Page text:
While coronavirus has forced all students to head home and continue their studies online, the challenges are perhaps most felt by those who major in hands-on arts disciplines, such as glassblowing.
Alex Dixon ’20, a Cal State Fullerton glassblowing student and graphic design student assistant for the Mihaylo College of Business and Economics, has been adapting to our new virtual existence by focusing on a book project that highlights his glasswork achievements while awaiting the reopening of the Cal State Fullerton Glass Program, a club for students pursuing glass blowing as a hobby and career.
“Many of us in the glass program come from different backgrounds and various fields in art, so most of us have switched mediums to keep the creative flow going. I myself am a 3-D artist and a designer, so I’ve been spending more time working on designing a book of my inspiration and photography,” says Dixon. “Although we can’t blow or sculpt glass at the moment, this gives us time to think and conceptualize ideas for new bodies of work.”
Coronavirus: The Bad – And Good – For the Arts World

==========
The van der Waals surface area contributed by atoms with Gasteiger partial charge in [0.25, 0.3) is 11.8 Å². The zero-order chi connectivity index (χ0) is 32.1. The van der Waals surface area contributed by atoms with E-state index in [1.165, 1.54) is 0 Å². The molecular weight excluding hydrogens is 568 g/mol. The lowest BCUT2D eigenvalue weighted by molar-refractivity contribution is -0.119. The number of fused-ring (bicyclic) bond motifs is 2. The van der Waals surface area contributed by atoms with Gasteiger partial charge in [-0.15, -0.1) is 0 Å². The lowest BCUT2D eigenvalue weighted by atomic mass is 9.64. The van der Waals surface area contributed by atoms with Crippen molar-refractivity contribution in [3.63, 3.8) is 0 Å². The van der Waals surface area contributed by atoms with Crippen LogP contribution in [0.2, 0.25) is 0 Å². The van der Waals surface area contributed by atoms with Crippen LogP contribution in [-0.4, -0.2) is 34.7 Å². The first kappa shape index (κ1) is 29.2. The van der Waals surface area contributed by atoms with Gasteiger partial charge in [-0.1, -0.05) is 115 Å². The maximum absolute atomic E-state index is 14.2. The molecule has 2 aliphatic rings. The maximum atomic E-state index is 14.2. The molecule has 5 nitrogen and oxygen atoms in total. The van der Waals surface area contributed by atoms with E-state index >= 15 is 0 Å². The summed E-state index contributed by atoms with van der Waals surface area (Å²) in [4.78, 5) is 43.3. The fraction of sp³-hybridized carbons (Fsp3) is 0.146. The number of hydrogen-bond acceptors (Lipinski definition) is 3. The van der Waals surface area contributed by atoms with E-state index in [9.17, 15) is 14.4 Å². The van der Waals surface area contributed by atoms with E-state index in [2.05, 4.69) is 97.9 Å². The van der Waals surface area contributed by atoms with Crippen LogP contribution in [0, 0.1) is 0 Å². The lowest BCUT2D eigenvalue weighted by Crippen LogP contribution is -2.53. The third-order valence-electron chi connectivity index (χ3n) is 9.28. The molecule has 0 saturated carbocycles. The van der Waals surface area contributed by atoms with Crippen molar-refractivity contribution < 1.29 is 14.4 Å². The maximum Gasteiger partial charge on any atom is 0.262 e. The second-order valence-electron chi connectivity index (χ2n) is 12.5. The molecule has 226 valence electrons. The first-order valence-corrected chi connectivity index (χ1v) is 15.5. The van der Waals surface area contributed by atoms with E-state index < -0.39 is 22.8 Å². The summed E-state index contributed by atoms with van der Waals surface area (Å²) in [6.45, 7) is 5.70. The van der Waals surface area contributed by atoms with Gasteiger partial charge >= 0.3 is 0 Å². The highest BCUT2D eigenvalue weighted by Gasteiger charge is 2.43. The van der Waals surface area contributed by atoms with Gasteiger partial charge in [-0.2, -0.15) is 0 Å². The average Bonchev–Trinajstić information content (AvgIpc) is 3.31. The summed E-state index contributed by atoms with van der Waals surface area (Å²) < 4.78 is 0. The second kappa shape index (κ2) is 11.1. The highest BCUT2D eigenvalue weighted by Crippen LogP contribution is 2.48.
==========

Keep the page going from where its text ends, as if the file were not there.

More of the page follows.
While art work requiring teamwork and professional studios is suffering during the coronavirus shutdown, conditions are much brighter for more solitary projects, such as drawing, painting and other visual arts.
“For people who draw or paint, this definitely gives them more time to focus on their work,” says Dixon. “But for people like me who need a specific studio space, the restricted access makes it hard to build work. So for now, we plan out our ideas.”
Dixon encourages fellow artisans – and students of all majors – to take this quarantine period a day at a time, balancing productivity with mental and physical wellbeing.
“Some days you will have more motivation than other days, and that is OK,” he says. “We are facing a worldwide pandemic, and your mental and physical health is most important. Find something you like and spend a few minutes a day doing something ‘productive’ and you will slowly build more motivation. Don’t force yourself to do things if you are not in the right head space.”
To the Future
After graduating later this year, Dixon looks forward to further studies – and eventually teaching – in the arts space, using his dual experiences in the Cal State Fullerton Glass Program and graphic design work to his advantage.
“I see myself in grad school for glass and sculpture. I also see myself teaching art in the future. Whether I will be teaching glass or not is still up in the air, but it is definitely a career path I think I will pursue. Hopefully in the near future I can establish a name for myself and display my work in various museums and collections,” he says.
Interested in some of Dixon’s art? Currently, the senior sells to a private interior design company, but he plans to set up an online storefront soon.
Check out his Instagram account at @manofsubtlety or watch his YouTube video on the art of glassblowing.